Both papì and his predecessor, il commenda , enjoyed imagined sexual relations to their daughters. Yes papi takes care of his little girl’, but afterwards he wants pay-back. Apparently the term papì was first used in Berlusconì’s entourage by a demi-monde form Brazil, where the term has explicitly sexual connotations. In that context Papí is a term that a prostitute would use with an ageing client in order to try to ignite the fire in his loins by appealing to the idea of an incestuous relationship. The term ‘papì’ is part of the skilled prostitutes repetoire in producing a sexual experience, an erotic spectacle. Seen this way, Papì’s sexuality is essentially spectacular, that is it is a pure act of consumption without any productive effects or results. In other words, Papí’s sex has no real object. Papí, like onan, spills his seed, having no better use for it, while thinking about how it might have been if all these girls were his daughters. And this goes for his political power as well. The real perversity of papì; of his sex as well as of his power is that it is devoid of any real idea, object or direction. (Apart from the dirty old man’s dream of an endless consumption of sexy twenty-somethings.) It it is precisely this waste that expresses the essence of Papì’s perversion, sexual and otherwise. After all Silvio Berlusconi enjoys almost absolute power in Italy. He commands the support of all of the important forces, organized crime, the church, the middle class, what is left of industry- in short the whole patriarchal state, yet what does he chose to do with his power? Undertake the kinds of necessary structural reforms that will allow Italy to avoid the fate of Argentina? Implement investments in sustainable energy systems that would create employment, boost research and development and fit right into the hand of what is left of Italy’s industrial districts? Make the trains run on time (or at least stop exploding)? No he organizes parties with girls. Like the rest of the patriarchal state papì’s politics is largely spectacular, and, incidentally, disproportionally focused on the spectacle of women´s bodies, abortion, the sexual threat of immigrants. His politics, like his sex has no real object, it is mere spectacle.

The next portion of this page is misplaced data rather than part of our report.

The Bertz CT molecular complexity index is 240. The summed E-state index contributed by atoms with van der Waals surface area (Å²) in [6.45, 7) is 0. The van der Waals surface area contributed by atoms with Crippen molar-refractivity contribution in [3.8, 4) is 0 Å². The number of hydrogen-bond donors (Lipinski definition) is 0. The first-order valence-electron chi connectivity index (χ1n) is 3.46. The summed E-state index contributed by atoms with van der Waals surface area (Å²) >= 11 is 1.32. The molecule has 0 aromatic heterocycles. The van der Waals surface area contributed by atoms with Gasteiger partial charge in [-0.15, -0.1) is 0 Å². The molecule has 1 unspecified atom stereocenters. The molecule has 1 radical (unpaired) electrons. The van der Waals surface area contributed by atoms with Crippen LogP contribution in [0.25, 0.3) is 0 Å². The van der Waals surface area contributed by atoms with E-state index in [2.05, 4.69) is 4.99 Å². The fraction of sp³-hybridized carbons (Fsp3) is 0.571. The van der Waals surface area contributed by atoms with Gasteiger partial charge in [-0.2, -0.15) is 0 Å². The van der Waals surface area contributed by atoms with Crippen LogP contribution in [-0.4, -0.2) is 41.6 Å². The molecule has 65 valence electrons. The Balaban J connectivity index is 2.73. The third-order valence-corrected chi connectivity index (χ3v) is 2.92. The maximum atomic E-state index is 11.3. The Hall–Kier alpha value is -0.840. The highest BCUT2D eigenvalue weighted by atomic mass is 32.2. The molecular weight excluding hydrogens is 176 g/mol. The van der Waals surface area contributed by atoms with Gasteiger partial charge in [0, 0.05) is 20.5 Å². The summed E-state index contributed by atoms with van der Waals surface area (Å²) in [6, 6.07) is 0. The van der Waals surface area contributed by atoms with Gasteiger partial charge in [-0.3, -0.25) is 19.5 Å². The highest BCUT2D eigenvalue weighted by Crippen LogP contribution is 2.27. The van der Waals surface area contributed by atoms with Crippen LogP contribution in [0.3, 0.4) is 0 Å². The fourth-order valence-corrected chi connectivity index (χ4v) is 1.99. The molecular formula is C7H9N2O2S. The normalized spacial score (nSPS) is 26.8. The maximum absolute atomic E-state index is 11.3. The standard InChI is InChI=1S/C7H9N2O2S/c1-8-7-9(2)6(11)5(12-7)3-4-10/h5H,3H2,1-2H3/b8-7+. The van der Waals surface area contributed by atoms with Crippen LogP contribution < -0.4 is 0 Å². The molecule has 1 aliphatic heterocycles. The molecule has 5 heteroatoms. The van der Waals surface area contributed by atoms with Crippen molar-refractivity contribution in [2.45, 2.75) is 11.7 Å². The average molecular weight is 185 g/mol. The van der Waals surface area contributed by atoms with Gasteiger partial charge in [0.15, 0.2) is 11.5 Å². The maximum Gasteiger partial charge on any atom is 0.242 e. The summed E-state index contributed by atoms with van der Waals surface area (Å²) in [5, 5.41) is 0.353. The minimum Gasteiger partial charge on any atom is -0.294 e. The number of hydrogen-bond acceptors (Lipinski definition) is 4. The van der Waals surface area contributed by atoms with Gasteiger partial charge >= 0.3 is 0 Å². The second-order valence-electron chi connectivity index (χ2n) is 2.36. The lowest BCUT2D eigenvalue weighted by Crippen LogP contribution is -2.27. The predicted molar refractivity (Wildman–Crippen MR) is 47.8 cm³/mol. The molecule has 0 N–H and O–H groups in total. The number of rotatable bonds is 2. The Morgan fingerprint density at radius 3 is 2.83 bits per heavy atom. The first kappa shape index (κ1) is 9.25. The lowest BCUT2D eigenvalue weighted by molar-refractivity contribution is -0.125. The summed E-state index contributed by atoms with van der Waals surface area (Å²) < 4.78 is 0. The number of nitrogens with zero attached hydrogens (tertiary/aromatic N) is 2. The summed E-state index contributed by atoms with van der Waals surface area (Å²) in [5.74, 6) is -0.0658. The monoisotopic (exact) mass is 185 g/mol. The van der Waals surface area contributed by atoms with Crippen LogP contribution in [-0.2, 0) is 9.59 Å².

This is the real tragedy of Papì, and the patriarchal state that he represents so well. He has no ideas any more. He has reached the apex of his power and he does not even have a conception of the future. And it is precisely in this lack of ideas, in this lack of a future, that Papì expres ses the essence of contemporary Italy.
THE PATRIARCHAL STATE